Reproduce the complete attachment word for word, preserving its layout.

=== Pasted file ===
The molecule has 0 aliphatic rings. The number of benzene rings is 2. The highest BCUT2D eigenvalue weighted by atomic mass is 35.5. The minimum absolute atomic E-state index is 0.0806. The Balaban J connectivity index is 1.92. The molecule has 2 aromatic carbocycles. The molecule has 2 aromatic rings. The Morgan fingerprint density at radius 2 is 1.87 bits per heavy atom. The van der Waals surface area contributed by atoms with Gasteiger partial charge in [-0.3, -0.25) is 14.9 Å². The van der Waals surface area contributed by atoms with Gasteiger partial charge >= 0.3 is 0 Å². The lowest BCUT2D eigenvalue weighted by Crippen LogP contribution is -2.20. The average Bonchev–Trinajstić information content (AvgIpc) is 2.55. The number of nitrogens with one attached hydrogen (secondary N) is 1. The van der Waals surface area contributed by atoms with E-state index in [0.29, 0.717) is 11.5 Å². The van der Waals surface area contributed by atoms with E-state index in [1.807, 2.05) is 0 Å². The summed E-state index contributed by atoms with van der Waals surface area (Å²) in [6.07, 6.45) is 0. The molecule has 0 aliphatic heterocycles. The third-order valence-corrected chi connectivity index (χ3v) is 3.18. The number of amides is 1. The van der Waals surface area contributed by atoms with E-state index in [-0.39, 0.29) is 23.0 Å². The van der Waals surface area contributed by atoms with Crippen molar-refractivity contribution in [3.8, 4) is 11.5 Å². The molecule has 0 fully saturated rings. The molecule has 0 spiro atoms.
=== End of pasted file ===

The molecule has 0 aliphatic rings. The number of benzene rings is 2. The highest BCUT2D eigenvalue weighted by atomic mass is 35.5. The minimum absolute atomic E-state index is 0.0806. The Balaban J connectivity index is 1.92. The molecule has 2 aromatic carbocycles. The molecule has 2 aromatic rings. The Morgan fingerprint density at radius 2 is 1.87 bits per heavy atom. The van der Waals surface area contributed by atoms with Gasteiger partial charge in [-0.3, -0.25) is 14.9 Å². The van der Waals surface area contributed by atoms with Gasteiger partial charge >= 0.3 is 0 Å². The lowest BCUT2D eigenvalue weighted by Crippen LogP contribution is -2.20. The average Bonchev–Trinajstić information content (AvgIpc) is 2.55. The number of nitrogens with one attached hydrogen (secondary N) is 1. The van der Waals surface area contributed by atoms with E-state index in [0.29, 0.717) is 11.5 Å². The van der Waals surface area contributed by atoms with E-state index in [1.807, 2.05) is 0 Å². The summed E-state index contributed by atoms with van der Waals surface area (Å²) in [6.07, 6.45) is 0. The molecule has 0 aliphatic heterocycles. The third-order valence-corrected chi connectivity index (χ3v) is 3.18. The number of amides is 1. The van der Waals surface area contributed by atoms with E-state index in [-0.39, 0.29) is 23.0 Å². The van der Waals surface area contributed by atoms with Crippen molar-refractivity contribution in [3.8, 4) is 11.5 Å². The molecule has 0 fully saturated rings. The molecule has 0 spiro atoms.